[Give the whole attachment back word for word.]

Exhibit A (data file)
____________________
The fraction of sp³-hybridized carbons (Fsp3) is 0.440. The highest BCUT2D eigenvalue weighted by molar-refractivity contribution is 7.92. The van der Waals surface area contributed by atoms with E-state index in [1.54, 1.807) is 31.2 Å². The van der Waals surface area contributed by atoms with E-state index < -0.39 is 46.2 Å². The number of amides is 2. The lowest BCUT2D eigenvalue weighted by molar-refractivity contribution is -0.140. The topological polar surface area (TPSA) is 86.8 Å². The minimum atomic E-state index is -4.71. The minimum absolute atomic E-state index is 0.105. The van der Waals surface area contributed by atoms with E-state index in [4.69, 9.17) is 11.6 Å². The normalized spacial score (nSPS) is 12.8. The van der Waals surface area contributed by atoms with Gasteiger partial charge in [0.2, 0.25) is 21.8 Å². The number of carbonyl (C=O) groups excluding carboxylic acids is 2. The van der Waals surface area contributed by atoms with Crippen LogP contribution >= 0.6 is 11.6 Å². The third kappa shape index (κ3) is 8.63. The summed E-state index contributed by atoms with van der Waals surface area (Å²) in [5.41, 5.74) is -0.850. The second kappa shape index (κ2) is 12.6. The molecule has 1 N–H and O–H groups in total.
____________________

The fraction of sp³-hybridized carbons (Fsp3) is 0.440. The highest BCUT2D eigenvalue weighted by molar-refractivity contribution is 7.92. The van der Waals surface area contributed by atoms with E-state index in [1.54, 1.807) is 31.2 Å². The van der Waals surface area contributed by atoms with E-state index < -0.39 is 46.2 Å². The number of amides is 2. The lowest BCUT2D eigenvalue weighted by molar-refractivity contribution is -0.140. The topological polar surface area (TPSA) is 86.8 Å². The minimum atomic E-state index is -4.71. The minimum absolute atomic E-state index is 0.105. The van der Waals surface area contributed by atoms with E-state index in [4.69, 9.17) is 11.6 Å². The normalized spacial score (nSPS) is 12.8. The van der Waals surface area contributed by atoms with Gasteiger partial charge in [0.2, 0.25) is 21.8 Å². The number of carbonyl (C=O) groups excluding carboxylic acids is 2. The van der Waals surface area contributed by atoms with Crippen LogP contribution >= 0.6 is 11.6 Å². The third kappa shape index (κ3) is 8.63. The summed E-state index contributed by atoms with van der Waals surface area (Å²) in [5.41, 5.74) is -0.850. The second kappa shape index (κ2) is 12.6. The molecule has 1 N–H and O–H groups in total.